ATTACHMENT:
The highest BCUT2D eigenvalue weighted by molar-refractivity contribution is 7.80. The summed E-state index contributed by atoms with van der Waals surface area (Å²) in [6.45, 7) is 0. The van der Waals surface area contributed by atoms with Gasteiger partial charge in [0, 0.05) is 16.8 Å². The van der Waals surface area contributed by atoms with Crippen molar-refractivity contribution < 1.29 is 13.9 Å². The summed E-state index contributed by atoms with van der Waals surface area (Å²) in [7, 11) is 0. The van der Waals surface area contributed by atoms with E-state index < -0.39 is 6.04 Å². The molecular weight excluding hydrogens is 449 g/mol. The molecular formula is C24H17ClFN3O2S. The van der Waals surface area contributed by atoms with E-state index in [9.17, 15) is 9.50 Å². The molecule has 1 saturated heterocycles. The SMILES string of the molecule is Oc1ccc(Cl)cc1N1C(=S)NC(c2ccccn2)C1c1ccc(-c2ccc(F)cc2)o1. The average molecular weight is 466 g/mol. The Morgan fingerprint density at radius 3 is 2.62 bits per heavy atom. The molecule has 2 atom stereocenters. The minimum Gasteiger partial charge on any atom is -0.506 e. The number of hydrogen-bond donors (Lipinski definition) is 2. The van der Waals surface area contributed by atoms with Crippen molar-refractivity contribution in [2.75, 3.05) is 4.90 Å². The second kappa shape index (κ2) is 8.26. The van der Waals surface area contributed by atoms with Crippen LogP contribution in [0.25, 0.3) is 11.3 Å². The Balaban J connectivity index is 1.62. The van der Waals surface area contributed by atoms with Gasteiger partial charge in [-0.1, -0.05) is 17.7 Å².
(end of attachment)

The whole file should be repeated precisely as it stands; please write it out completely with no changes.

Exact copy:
The highest BCUT2D eigenvalue weighted by molar-refractivity contribution is 7.80. The summed E-state index contributed by atoms with van der Waals surface area (Å²) in [6.45, 7) is 0. The van der Waals surface area contributed by atoms with Gasteiger partial charge in [0, 0.05) is 16.8 Å². The van der Waals surface area contributed by atoms with Crippen molar-refractivity contribution < 1.29 is 13.9 Å². The summed E-state index contributed by atoms with van der Waals surface area (Å²) in [7, 11) is 0. The van der Waals surface area contributed by atoms with E-state index < -0.39 is 6.04 Å². The molecular weight excluding hydrogens is 449 g/mol. The molecular formula is C24H17ClFN3O2S. The van der Waals surface area contributed by atoms with E-state index in [9.17, 15) is 9.50 Å². The molecule has 1 saturated heterocycles. The SMILES string of the molecule is Oc1ccc(Cl)cc1N1C(=S)NC(c2ccccn2)C1c1ccc(-c2ccc(F)cc2)o1. The average molecular weight is 466 g/mol. The Morgan fingerprint density at radius 3 is 2.62 bits per heavy atom. The molecule has 2 atom stereocenters. The minimum Gasteiger partial charge on any atom is -0.506 e. The number of hydrogen-bond donors (Lipinski definition) is 2. The van der Waals surface area contributed by atoms with Crippen molar-refractivity contribution in [2.75, 3.05) is 4.90 Å². The second kappa shape index (κ2) is 8.26. The van der Waals surface area contributed by atoms with Crippen LogP contribution in [0.25, 0.3) is 11.3 Å². The Balaban J connectivity index is 1.62. The van der Waals surface area contributed by atoms with Gasteiger partial charge in [-0.1, -0.05) is 17.7 Å².